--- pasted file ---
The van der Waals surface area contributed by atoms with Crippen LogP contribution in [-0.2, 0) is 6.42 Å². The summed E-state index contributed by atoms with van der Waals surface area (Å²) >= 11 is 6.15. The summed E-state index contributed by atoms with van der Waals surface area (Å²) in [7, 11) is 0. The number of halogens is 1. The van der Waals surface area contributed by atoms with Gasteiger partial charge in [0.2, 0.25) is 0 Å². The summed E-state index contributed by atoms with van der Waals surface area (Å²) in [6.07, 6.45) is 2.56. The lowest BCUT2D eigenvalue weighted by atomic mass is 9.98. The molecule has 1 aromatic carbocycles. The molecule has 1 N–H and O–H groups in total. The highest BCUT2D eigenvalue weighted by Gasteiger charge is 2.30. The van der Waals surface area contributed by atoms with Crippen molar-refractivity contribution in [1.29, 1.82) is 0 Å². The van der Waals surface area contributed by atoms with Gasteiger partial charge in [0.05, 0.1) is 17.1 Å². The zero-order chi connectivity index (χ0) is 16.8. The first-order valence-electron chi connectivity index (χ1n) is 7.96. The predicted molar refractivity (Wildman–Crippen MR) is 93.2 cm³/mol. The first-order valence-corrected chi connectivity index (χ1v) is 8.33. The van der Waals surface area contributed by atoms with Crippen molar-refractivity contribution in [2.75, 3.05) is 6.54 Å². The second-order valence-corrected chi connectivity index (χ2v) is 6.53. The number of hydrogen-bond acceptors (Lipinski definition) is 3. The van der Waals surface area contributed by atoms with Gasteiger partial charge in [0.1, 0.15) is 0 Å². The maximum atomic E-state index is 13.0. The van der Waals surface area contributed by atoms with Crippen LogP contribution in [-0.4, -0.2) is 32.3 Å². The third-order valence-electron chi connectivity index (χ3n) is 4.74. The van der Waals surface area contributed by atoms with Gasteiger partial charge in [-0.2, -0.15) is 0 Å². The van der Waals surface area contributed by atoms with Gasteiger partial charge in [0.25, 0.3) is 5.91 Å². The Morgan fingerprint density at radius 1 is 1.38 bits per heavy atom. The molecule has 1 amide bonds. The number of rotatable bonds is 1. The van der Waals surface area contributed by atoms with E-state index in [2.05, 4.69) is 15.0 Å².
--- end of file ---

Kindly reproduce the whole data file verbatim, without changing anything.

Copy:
The van der Waals surface area contributed by atoms with Crippen LogP contribution in [-0.2, 0) is 6.42 Å². The summed E-state index contributed by atoms with van der Waals surface area (Å²) >= 11 is 6.15. The summed E-state index contributed by atoms with van der Waals surface area (Å²) in [7, 11) is 0. The number of halogens is 1. The van der Waals surface area contributed by atoms with Gasteiger partial charge in [0.2, 0.25) is 0 Å². The summed E-state index contributed by atoms with van der Waals surface area (Å²) in [6.07, 6.45) is 2.56. The lowest BCUT2D eigenvalue weighted by atomic mass is 9.98. The molecule has 1 aromatic carbocycles. The molecule has 1 N–H and O–H groups in total. The highest BCUT2D eigenvalue weighted by Gasteiger charge is 2.30. The van der Waals surface area contributed by atoms with Crippen molar-refractivity contribution in [1.29, 1.82) is 0 Å². The van der Waals surface area contributed by atoms with Gasteiger partial charge in [0.05, 0.1) is 17.1 Å². The zero-order chi connectivity index (χ0) is 16.8. The first-order valence-electron chi connectivity index (χ1n) is 7.96. The predicted molar refractivity (Wildman–Crippen MR) is 93.2 cm³/mol. The first-order valence-corrected chi connectivity index (χ1v) is 8.33. The van der Waals surface area contributed by atoms with Crippen molar-refractivity contribution in [2.75, 3.05) is 6.54 Å². The second-order valence-corrected chi connectivity index (χ2v) is 6.53. The number of hydrogen-bond acceptors (Lipinski definition) is 3. The van der Waals surface area contributed by atoms with Gasteiger partial charge in [0.1, 0.15) is 0 Å². The maximum atomic E-state index is 13.0. The van der Waals surface area contributed by atoms with Crippen LogP contribution in [-0.4, -0.2) is 32.3 Å². The third-order valence-electron chi connectivity index (χ3n) is 4.74. The van der Waals surface area contributed by atoms with Gasteiger partial charge in [-0.2, -0.15) is 0 Å². The van der Waals surface area contributed by atoms with Gasteiger partial charge in [0.25, 0.3) is 5.91 Å². The Morgan fingerprint density at radius 1 is 1.38 bits per heavy atom. The molecule has 1 amide bonds. The number of rotatable bonds is 1. The van der Waals surface area contributed by atoms with E-state index in [2.05, 4.69) is 15.0 Å².